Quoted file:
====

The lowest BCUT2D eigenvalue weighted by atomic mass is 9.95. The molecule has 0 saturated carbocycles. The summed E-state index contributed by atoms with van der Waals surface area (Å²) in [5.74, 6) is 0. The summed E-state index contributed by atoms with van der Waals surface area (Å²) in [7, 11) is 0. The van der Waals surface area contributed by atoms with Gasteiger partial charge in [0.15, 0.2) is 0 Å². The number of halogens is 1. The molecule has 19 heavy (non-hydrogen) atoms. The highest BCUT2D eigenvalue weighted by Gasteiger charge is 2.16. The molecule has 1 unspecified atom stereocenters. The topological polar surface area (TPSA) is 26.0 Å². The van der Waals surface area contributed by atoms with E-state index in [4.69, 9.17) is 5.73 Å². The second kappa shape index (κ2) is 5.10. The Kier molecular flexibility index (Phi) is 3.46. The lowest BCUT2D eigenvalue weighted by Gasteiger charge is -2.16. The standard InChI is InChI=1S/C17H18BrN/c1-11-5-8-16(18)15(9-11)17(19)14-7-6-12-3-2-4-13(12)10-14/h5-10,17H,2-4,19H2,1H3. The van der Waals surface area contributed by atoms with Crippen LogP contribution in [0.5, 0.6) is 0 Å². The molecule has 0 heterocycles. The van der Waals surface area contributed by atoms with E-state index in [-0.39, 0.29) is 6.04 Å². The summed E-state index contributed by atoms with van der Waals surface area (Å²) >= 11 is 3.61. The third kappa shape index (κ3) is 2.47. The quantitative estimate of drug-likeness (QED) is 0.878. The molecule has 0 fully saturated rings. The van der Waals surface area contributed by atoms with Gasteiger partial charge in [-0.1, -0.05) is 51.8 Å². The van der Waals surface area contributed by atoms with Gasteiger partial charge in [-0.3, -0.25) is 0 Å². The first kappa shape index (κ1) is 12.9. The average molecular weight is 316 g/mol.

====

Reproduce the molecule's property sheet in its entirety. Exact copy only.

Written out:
The lowest BCUT2D eigenvalue weighted by atomic mass is 9.95. The molecule has 0 saturated carbocycles. The summed E-state index contributed by atoms with van der Waals surface area (Å²) in [5.74, 6) is 0. The summed E-state index contributed by atoms with van der Waals surface area (Å²) in [7, 11) is 0. The van der Waals surface area contributed by atoms with Gasteiger partial charge in [0.15, 0.2) is 0 Å². The number of halogens is 1. The molecule has 19 heavy (non-hydrogen) atoms. The highest BCUT2D eigenvalue weighted by Gasteiger charge is 2.16. The molecule has 1 unspecified atom stereocenters. The topological polar surface area (TPSA) is 26.0 Å². The van der Waals surface area contributed by atoms with E-state index in [4.69, 9.17) is 5.73 Å². The second kappa shape index (κ2) is 5.10. The Kier molecular flexibility index (Phi) is 3.46. The lowest BCUT2D eigenvalue weighted by Gasteiger charge is -2.16. The standard InChI is InChI=1S/C17H18BrN/c1-11-5-8-16(18)15(9-11)17(19)14-7-6-12-3-2-4-13(12)10-14/h5-10,17H,2-4,19H2,1H3. The van der Waals surface area contributed by atoms with Crippen LogP contribution in [0.5, 0.6) is 0 Å². The molecule has 0 heterocycles. The van der Waals surface area contributed by atoms with E-state index in [-0.39, 0.29) is 6.04 Å². The summed E-state index contributed by atoms with van der Waals surface area (Å²) >= 11 is 3.61. The third kappa shape index (κ3) is 2.47. The quantitative estimate of drug-likeness (QED) is 0.878. The molecule has 0 fully saturated rings. The van der Waals surface area contributed by atoms with Gasteiger partial charge in [-0.1, -0.05) is 51.8 Å². The van der Waals surface area contributed by atoms with Gasteiger partial charge in [-0.3, -0.25) is 0 Å². The first kappa shape index (κ1) is 12.9. The average molecular weight is 316 g/mol.